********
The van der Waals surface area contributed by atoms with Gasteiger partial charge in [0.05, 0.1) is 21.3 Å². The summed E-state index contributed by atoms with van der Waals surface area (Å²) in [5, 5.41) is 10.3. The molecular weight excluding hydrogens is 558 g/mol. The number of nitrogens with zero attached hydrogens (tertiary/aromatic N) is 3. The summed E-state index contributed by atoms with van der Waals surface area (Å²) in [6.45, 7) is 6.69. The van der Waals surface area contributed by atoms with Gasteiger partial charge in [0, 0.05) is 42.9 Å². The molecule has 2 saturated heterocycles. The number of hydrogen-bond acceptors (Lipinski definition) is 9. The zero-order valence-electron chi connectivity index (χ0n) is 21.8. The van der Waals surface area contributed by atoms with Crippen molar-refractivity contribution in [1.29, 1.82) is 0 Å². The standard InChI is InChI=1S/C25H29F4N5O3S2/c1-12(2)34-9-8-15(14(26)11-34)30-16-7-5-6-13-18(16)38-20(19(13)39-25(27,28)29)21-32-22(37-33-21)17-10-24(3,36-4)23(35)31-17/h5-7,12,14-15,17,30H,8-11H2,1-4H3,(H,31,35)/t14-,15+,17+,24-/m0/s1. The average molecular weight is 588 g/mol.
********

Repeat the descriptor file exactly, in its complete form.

The van der Waals surface area contributed by atoms with Gasteiger partial charge in [0.05, 0.1) is 21.3 Å². The summed E-state index contributed by atoms with van der Waals surface area (Å²) in [5, 5.41) is 10.3. The molecular weight excluding hydrogens is 558 g/mol. The number of nitrogens with zero attached hydrogens (tertiary/aromatic N) is 3. The summed E-state index contributed by atoms with van der Waals surface area (Å²) in [6.45, 7) is 6.69. The van der Waals surface area contributed by atoms with Gasteiger partial charge in [0, 0.05) is 42.9 Å². The molecule has 2 saturated heterocycles. The number of hydrogen-bond acceptors (Lipinski definition) is 9. The zero-order valence-electron chi connectivity index (χ0n) is 21.8. The van der Waals surface area contributed by atoms with Crippen molar-refractivity contribution in [1.29, 1.82) is 0 Å². The standard InChI is InChI=1S/C25H29F4N5O3S2/c1-12(2)34-9-8-15(14(26)11-34)30-16-7-5-6-13-18(16)38-20(19(13)39-25(27,28)29)21-32-22(37-33-21)17-10-24(3,36-4)23(35)31-17/h5-7,12,14-15,17,30H,8-11H2,1-4H3,(H,31,35)/t14-,15+,17+,24-/m0/s1. The average molecular weight is 588 g/mol.